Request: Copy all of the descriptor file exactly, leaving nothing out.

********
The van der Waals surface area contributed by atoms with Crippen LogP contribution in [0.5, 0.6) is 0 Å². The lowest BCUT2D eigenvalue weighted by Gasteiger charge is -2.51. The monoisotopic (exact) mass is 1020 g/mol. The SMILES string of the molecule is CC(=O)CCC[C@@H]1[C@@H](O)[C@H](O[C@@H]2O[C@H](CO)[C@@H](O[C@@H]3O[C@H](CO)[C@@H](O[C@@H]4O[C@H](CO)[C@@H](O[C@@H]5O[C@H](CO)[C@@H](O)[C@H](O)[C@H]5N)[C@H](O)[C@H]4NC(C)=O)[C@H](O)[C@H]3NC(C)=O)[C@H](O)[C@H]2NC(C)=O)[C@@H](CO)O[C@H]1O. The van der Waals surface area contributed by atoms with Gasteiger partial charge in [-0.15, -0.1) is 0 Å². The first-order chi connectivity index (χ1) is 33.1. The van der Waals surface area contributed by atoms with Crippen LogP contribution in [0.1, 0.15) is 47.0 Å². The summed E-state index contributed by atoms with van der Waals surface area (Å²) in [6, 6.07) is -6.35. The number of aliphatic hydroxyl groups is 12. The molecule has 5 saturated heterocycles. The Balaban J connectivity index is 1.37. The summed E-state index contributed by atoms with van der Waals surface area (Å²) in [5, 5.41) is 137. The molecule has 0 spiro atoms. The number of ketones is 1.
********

The van der Waals surface area contributed by atoms with Crippen LogP contribution in [0.5, 0.6) is 0 Å². The lowest BCUT2D eigenvalue weighted by Gasteiger charge is -2.51. The monoisotopic (exact) mass is 1020 g/mol. The SMILES string of the molecule is CC(=O)CCC[C@@H]1[C@@H](O)[C@H](O[C@@H]2O[C@H](CO)[C@@H](O[C@@H]3O[C@H](CO)[C@@H](O[C@@H]4O[C@H](CO)[C@@H](O[C@@H]5O[C@H](CO)[C@@H](O)[C@H](O)[C@H]5N)[C@H](O)[C@H]4NC(C)=O)[C@H](O)[C@H]3NC(C)=O)[C@H](O)[C@H]2NC(C)=O)[C@@H](CO)O[C@H]1O. The van der Waals surface area contributed by atoms with Gasteiger partial charge in [-0.15, -0.1) is 0 Å². The first-order chi connectivity index (χ1) is 33.1. The van der Waals surface area contributed by atoms with Crippen LogP contribution in [0.1, 0.15) is 47.0 Å². The summed E-state index contributed by atoms with van der Waals surface area (Å²) in [6, 6.07) is -6.35. The number of aliphatic hydroxyl groups is 12. The molecule has 5 saturated heterocycles. The Balaban J connectivity index is 1.37. The summed E-state index contributed by atoms with van der Waals surface area (Å²) in [5, 5.41) is 137. The molecule has 0 spiro atoms. The number of ketones is 1.